Photo by Valera Taljutov from FreeImages
Ever watched a sci-fi movie where a character takes off their helmet in space and their head instantly explodes?
Well, we all know that space is a hostile place and humans are not built to survive out there unaided. But how bad is it?
Here are five reasons to put a space suit on when going on a space walk.
Reason 1: the absence of the atmospheric pressure
The atmosphere around Earth provides us not only with precious gas mix to breath, but also with comfortable pressure.
Now, why is external pressure important? It’s because of the water! Water accounts for around 50% of our total body weight (usually more in men). Water is everywhere inside us: in the cells (including blood cells), tissues and organs. Liquid things, as we all know, boil and turn into vapor at certain temperatures. Water, for example, boils at 100 degrees at “sea level”, i.e. at the atmospheric pressure of 1 atmosphere (or 101 325 Pa). But the higher above the sea level we are, the lower the atmospheric pressure is. And, as a consequence, the lower is the water’s boiling point. That’s the reason why you cannot make a decent cuppa up in the mountains – the boiling water is simply not hot enough. Now, there comes a point when water can boil at body temperature. The corresponding altitude is called the Armstrong limit and it is about 11-12 miles above the sea level. When there is no atmospheric pressure at all, i.e. we are in the vacuum of space, the exposed water boils straight away. Does that mean our blood and other fluids and tissues containing water will start boiling in the outer space immediately? No, only the exposed liquids, like saliva and tears. As for the other fluids, our body will keep “the stuff” inside pressurized. But the bubbles will start to form resulting in anything from swelling (bubbles under the skin) to bubbles in the bloodstream. This condition is known as ebullism. Ebullism leads to injuries and can be fatal if not treated urgently.
Reason 2: lack of oxygen to breath
This problem is the most obvious one. Let me ask you: how long can you hold your breath for? Comfortably- probably for about 30 seconds. Some people can hold their breath for several minutes. But that’s it.
In space you will have even less, about 15 seconds (see this source), before your body will spend all the oxygen and you will black out. Of course there will still be some air left in your lungs from that last breath you’ve taken, but that will be of no use. In fact, you must do the most counterintuitive thing imaginable: BREATH IT OUT. Immediately! The lack of outside pressure in vacuum will cause the leftover air in your lungs to expand until…pop!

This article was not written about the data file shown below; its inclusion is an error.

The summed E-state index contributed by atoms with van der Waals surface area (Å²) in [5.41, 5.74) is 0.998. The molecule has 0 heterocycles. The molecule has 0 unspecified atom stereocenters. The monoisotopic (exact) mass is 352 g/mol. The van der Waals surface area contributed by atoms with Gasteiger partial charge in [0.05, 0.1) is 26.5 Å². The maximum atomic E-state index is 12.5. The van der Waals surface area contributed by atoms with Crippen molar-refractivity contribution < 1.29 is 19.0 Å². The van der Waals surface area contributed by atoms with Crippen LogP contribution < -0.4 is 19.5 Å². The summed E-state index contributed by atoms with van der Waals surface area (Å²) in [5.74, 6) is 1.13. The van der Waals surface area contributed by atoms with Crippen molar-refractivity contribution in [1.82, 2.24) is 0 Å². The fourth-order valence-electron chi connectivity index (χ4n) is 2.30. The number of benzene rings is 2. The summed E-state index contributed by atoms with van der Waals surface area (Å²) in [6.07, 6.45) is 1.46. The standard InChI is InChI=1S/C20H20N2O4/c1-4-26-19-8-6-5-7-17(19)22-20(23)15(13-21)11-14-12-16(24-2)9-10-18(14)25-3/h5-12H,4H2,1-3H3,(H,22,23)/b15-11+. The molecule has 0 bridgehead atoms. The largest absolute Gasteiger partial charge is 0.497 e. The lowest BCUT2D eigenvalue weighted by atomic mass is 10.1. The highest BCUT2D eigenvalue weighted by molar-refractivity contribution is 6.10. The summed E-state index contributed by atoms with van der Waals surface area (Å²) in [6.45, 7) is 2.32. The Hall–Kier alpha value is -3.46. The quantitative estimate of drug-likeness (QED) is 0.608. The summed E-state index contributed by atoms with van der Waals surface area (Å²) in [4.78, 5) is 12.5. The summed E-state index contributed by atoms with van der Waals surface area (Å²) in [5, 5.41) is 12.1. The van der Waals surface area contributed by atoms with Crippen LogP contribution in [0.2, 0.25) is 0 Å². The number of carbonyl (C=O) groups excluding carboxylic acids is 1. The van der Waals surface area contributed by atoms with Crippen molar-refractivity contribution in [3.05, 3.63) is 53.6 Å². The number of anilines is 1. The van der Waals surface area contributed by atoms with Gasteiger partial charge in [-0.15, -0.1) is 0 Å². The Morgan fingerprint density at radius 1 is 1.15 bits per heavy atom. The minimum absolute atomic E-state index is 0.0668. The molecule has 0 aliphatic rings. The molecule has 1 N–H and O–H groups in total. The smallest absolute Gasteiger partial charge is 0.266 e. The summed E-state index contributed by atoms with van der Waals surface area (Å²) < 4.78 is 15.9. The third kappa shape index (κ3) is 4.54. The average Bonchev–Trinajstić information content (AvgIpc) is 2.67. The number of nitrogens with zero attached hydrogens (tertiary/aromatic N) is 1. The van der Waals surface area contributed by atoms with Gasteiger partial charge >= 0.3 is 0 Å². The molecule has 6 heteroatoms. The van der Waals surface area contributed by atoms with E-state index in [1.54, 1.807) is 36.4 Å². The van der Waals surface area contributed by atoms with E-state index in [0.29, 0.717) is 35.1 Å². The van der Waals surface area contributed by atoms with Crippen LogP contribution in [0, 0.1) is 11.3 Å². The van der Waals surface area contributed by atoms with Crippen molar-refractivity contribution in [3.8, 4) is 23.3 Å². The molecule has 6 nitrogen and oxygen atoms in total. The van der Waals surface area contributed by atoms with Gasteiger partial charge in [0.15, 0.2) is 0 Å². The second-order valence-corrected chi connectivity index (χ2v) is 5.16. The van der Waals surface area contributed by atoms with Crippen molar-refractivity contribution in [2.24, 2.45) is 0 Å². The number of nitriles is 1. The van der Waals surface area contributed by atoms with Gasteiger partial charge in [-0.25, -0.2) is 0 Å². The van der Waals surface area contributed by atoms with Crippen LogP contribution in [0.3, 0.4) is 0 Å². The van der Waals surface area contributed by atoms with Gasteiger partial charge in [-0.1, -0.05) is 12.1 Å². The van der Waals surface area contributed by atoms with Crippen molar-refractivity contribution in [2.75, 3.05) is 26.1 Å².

Reason 3: space radiation
From the solar UV rays to the galactic cosmic rays, space radiation is all those hard rays that can damage our body cells and make them work the wrong way. If the UV rays will simply cause a massive sunburn, other kinds of radiation will make you sick and lead to serious diseases in the future. Provided you got away with your suit-free space walk in the first place.
Reason 4: cold. Or…is it really a problem?
The temperature of the Cosmic Microwave Background radiation that fills up space is 2.725 degrees Kelvin or -270.45 degrees Celsius. That’s as cold as it gets out there. But the good news is: if you find yourself in space without a suit, you will not freeze instantly in the shade. Nor will you be cooked in the direct sunlight. In the absence of any substance to pass your body heat to (such as air) you will only lose heat because of thermal radiation. But…Thermal radiation is quite slow. So, don’t worry, lots of other nasty things will happen to you in space before you finally freeze.
Reason 5: you cannot even call for help!
Remember, that sound is a wave. It requires a medium, like air or liquid, to propagate. In the vacuum of space there is no medium. Therefore even if you shout out “HELP” really loud, your fellow space walkers will not be able to hear you.
So let’s sum it up! You will not explode and your eyes will not pop out. Instead, you will swell, get a sunburn, pass out, suffocate and, eventually, freeze. Space trip, anyone?
For more information
- Visit our inflatable star dome (no helmet required)
- Check out our astronomy blog and additional resources for teachers and educators
- Email you questions and comments to our portable planetarium team
And best of luck with your space walk!